Incoming economic data shows deceleration but the overall picture is still historically inconsistent with imminent recession. The 10yr-3m yield curve hasn’t yet inverted. And the 10yr-2yr has recently been steepening with rising interest rates rather than steepening with falling interest rates (which is typically the recession warning sign). The 10yr-2yr is probably still in an overall flattening trend and seems likely to invert again before the next recession.

In terms of magnitude, the recent oil price spike is not quite consistent with past instances that catalyzed recessions. Weakened demand from China is perhaps countering some of the negative supply shock. Nevertheless, the China slowdown is still a headwind for the global economic outlook on net.

The Conference Board’s LEI index continues to make new all-time highs with broadly positive readings among the subcomponents. Consumer confidence remains the weakest link. Confidence is low mostly due to inflation–the national average gas price just made new all-time highs again.

Leading indicators for the labor market, looking at the San Francisco Fed model, continue to be strong. Overall, the data suggests modest but continued economic growth in the near-term.

Last week’s jobs report was mixed. Headline job gains were good (+428k), but the labor force participation rate fell and there was a discrepancy between the establishment and household surveys (establishment= +428k, household= -353k).

Rising mortgage rates are likely to diminish housing demand somewhat but the picture of overall housing activity–as seen in building permits and housing starts–is still inconsistent with going into a recession.

Chart

In general, the data suggests we remain in an ongoing, albeit mild, expansion. Expansion is the natural state of the economy, so the burden of proof is always on the pessimists. While recession risk is definitely elevated, the evidence is not beyond a reasonable doubt that the economy will go into recession over the next six months. More medium-term (i.e., 6-24 months), I think a soft-landing or mild recession remain more likely than a major recession.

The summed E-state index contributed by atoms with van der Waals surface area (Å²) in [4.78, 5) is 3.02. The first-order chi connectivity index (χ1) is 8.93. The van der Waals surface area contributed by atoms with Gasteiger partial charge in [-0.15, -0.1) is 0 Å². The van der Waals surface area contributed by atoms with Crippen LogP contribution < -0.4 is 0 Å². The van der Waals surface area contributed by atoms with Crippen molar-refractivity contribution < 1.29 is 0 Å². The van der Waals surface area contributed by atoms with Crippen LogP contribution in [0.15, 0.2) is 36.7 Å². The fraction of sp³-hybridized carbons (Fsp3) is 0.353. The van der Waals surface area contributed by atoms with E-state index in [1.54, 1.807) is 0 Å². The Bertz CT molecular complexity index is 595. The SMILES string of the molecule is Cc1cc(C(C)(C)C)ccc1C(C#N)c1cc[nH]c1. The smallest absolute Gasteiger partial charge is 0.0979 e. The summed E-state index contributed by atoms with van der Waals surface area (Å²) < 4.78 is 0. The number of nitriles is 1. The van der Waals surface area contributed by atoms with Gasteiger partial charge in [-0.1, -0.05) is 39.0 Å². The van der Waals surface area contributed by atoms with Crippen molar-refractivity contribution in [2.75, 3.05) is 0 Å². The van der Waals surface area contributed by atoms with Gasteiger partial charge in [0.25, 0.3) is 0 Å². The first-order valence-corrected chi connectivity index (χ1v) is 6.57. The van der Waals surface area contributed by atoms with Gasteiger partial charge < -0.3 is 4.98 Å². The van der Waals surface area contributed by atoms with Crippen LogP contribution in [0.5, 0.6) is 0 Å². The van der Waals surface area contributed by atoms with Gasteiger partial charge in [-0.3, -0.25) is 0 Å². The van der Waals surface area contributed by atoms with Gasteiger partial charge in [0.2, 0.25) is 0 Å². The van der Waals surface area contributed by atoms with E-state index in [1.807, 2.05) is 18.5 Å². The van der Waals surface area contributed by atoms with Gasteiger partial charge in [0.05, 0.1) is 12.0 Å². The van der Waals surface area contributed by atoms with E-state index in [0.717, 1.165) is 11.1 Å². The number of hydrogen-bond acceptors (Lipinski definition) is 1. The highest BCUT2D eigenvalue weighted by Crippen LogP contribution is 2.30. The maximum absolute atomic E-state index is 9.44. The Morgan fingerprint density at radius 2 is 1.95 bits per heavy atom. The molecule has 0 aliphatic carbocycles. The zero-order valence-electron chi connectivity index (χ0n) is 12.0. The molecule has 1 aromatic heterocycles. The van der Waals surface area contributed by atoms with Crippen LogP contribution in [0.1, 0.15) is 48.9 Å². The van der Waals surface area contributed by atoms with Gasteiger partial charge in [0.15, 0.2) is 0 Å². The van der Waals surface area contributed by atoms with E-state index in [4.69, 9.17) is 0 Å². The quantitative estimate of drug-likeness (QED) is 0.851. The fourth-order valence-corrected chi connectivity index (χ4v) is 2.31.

Nevertheless, there is a great deal of global uncertainty–with exogenous shocks from the Russian invasion of Ukraine and China lockdowns.

The Merk Hard Currency Fund is a no-load mutual fund that invests in a basket of hard currencies from countries with strong monetary policies assembled to protect against the depreciation of the U.S. dollar relative to other currencies. The Fund may serve as a valuable diversification component as it seeks to protect against a decline in the dollar while potentially mitigating stock market, credit and interest riskswith the ease of investing in a mutual fund. The Fund may be appropriate for you if you are pursuing a long-term goal with a hard currency component to your portfolio; are willing to tolerate the risks associated with investments in foreign currencies; or are looking for a way to potentially mitigate downside risk in or profit from a secular bear market. For more information on the Fund and to download a prospectus, please visit www.merkfund.com. Investors should consider the investment objectives, risks and charges and expenses of the Merk Hard Currency Fund carefully before investing. This and other information is in the prospectus, a copy of which may be obtained by visiting the Fund's website at www.merkfund.com or calling 866-MERK FUND. Please read the prospectus carefully before you invest. The Fund primarily invests in foreign currencies and as such, changes in currency exchange rates will affect the value of what the Fund owns and the price of the Funds shares. Investing in foreign instruments bears a greater risk than investing in domestic instruments for reasons such as volatility of currency exchange rates and, in some cases, limited geographic focus, political and economic instability, and relatively illiquid markets. The Fund is subject to interest rate risk which is the risk that debt securities in the Funds portfolio will decline in value because of increases in market interest rates. As a non-diversified fund, the Fund will be subject to more investment risk and potential for volatility than a diversified fund because its portfolio may, at times, focus on a limited number of issuers. The Fund may also invest in derivative securities which can be volatile and involve various types and degrees of risk. For a more complete discussion of these and other Fund risks please refer to the Funds prospectus. The views in this article were those of Axel Merk as of the newsletter's publication date and may not reflect his views at any time thereafter. These views and opinions should not be construed as investment advice nor considered as an offer to sell or a solicitation of an offer to buy shares of any securities mentioned herein. Mr. Merk is the founder and president of Merk Investments LLC and is the portfolio manager for the Merk Hard Currency Fund. Foreside Fund Services, LLC, distributor.

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